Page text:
Please also consider that if the world has 2000 EJ of U235 and 11000 EJ of Th232 (estimates from Aldo V da Rosa’s textbook, EJ = exajoules = 10^18 joules of energy), and in 2050 the world is using 900 EJ/year (MIT’s The Future of Coal report), then this U235 and Th232 represents only 14 years. It would last several times longer because no energy source is going to be 100%, but I believe the above calculation shows that U235 and Th232 are not unlimited and not renewable. In the long term we need renewable energy. The question is what place nuclear has during our transition to renewables.

  27. John Lawton says:

    Earl Killian, you may want to take a look at a 2004 position paper by James Hopf ( ).

    He argues that, since cost of uranium is such a small factor in nuclear economics, low grade ores are permissible, and there is no real concern about uranium supplies. He argues, strenuously, against the 50 year scenarios that are bandied about.

  28. Earl Killian says:

    Thank you John Lawton for the Hopf paper. First, let me observe again that the price of U has gone up by a factor of 6 to 8 already, and reserves have only increased a bit, which seems to undermine some of his arguments. Also, given the price increase, the 0.1 cents becomes 0.6 to 0.8, so if another large factor of U price increase is necessary for yet more reserve increases, then we’re starting to get into the point at which it has a large effect.

    Second, Hopf never addresses the an important question about U reserves. When we talk about economic recovery, there are two meanings: monetary and energy. Hopf talks only about the monetary cost. There are enormous quantities of U in places like granite and seawater where the energy cost of extracting them may too large of a fraction of the energy that results from the once-thru fuel cycle.

    Third, when talking about monetary economics, Hopf does not make specific predictions for different reserve levels at different price points (as does the Red Book), and that is what is appropriate. He is very hand waving. He argues that there is exponentially more U at decreasing ore grades, but that might mean at exponentially increasing prices.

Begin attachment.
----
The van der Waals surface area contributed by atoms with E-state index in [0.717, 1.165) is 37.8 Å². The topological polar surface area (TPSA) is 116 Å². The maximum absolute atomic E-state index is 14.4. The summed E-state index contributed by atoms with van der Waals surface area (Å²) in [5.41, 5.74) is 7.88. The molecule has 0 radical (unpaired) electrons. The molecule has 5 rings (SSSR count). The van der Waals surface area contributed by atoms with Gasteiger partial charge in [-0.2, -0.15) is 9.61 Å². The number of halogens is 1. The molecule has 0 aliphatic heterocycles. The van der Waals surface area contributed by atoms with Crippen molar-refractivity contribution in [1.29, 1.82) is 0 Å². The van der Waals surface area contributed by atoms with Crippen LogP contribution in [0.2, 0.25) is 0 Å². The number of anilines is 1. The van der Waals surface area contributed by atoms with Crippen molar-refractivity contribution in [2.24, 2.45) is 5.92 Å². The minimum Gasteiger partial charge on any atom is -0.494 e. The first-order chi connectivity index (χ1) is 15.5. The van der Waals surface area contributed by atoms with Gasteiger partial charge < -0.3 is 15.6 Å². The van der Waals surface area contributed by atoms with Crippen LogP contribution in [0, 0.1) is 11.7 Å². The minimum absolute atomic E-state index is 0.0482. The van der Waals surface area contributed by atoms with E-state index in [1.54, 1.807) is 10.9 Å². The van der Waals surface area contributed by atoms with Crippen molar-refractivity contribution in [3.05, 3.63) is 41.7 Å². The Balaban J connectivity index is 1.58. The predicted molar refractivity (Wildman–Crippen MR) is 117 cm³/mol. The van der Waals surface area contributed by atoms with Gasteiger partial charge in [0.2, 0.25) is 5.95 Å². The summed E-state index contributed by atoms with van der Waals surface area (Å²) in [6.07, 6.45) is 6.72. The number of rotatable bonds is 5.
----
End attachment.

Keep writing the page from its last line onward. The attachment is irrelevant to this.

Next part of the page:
I would read Hopf’s hand waving as an attempt to justify increasing IAEA Red Book figure of 4.7 million tonnes to figures such as 15 to 30 million tonnes of U (e.g. as MIT has done), but not for, say, 150 million tonnes. But since the author never really makes his own estimate, that is left up to the reader, and there lies the problem. Without a specific estimate (and its justification), it is hard to know what to do with Hopf’s argument.

  29. John Lawton says:

    Earl Killian, Thank you for your reasoned response to the Hopf paper.

    I can’t answer for Hopf, but I would suggest that energy cost and monetary costs are part of the same thing.

    As a theoretical construct, let us suppose that all energy involved in uranium mining is electrically-driven (trucks, plants, etc.). I think you are saying that it would take so much electricity costs to extract the low grade uranium, that it would not be economically feasible, even if the net electricty derived is positive (more gained than used). Is that right?

    If so, isn’t it self-regulating? I mean, if the net electricity gain is profitable, wouldn’t it be a going concern?

    By chance, I was in central New Mexico last year. I was sitting in a local coffee shop, and I asked about some uranium mining activities in the area. A local geologist was there, and he entered the conversation. He said he used to be involved in uranium exploration. He gave it up, when the market crashed. He also said that he would reenter the uranium exploration game, only if nuclear power plants were to start to become approved. His view was that we have only begun to explore for economical uranium, but only stability in the marketplace will get it discovered/out of the ground. Just an anecdote, I know, but something to think about.

    BTW, I have nothing to do with uranium or nuclear power. I am just an interested citizen.


  30. Earl Killian says:

    John, I am not an expert on Uranium, but I will provide you with a few more references that I am aware of to explain the energy issue I mentioned. The first is about CO2 rather than energy, and challenges the idea that nuclear energy is always a big CO2 win (it depends upon the grade of ore, according to the author):

    Chapter 2 of the same report more directly consider energy yield as a function of ore grade:

    The WNA critiqued the above. Their critique is no longer at the cited page, but the rebuttal to the critique is here: